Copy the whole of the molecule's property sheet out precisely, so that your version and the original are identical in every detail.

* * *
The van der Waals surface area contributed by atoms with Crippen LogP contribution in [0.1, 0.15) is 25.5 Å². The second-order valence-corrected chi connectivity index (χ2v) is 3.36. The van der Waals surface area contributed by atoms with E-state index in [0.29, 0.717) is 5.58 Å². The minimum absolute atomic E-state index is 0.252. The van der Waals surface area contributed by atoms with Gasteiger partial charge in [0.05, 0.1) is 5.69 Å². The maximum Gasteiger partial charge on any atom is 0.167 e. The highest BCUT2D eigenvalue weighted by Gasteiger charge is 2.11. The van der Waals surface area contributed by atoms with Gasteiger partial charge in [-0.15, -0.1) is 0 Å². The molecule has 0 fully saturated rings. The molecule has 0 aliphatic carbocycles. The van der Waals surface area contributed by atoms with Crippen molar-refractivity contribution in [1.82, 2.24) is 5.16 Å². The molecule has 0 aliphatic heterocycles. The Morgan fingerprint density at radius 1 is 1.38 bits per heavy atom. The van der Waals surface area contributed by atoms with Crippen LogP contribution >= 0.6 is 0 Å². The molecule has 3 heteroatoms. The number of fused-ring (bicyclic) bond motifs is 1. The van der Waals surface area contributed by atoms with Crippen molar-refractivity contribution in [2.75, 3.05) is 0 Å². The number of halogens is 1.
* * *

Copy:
The van der Waals surface area contributed by atoms with Crippen LogP contribution in [0.1, 0.15) is 25.5 Å². The second-order valence-corrected chi connectivity index (χ2v) is 3.36. The van der Waals surface area contributed by atoms with E-state index in [0.29, 0.717) is 5.58 Å². The minimum absolute atomic E-state index is 0.252. The van der Waals surface area contributed by atoms with Gasteiger partial charge in [0.05, 0.1) is 5.69 Å². The maximum Gasteiger partial charge on any atom is 0.167 e. The highest BCUT2D eigenvalue weighted by Gasteiger charge is 2.11. The van der Waals surface area contributed by atoms with Gasteiger partial charge in [-0.15, -0.1) is 0 Å². The molecule has 0 fully saturated rings. The molecule has 0 aliphatic carbocycles. The van der Waals surface area contributed by atoms with Crippen molar-refractivity contribution in [1.82, 2.24) is 5.16 Å². The molecule has 0 aliphatic heterocycles. The Morgan fingerprint density at radius 1 is 1.38 bits per heavy atom. The van der Waals surface area contributed by atoms with Crippen LogP contribution >= 0.6 is 0 Å². The molecule has 3 heteroatoms. The number of fused-ring (bicyclic) bond motifs is 1. The van der Waals surface area contributed by atoms with Crippen molar-refractivity contribution in [2.75, 3.05) is 0 Å². The number of halogens is 1.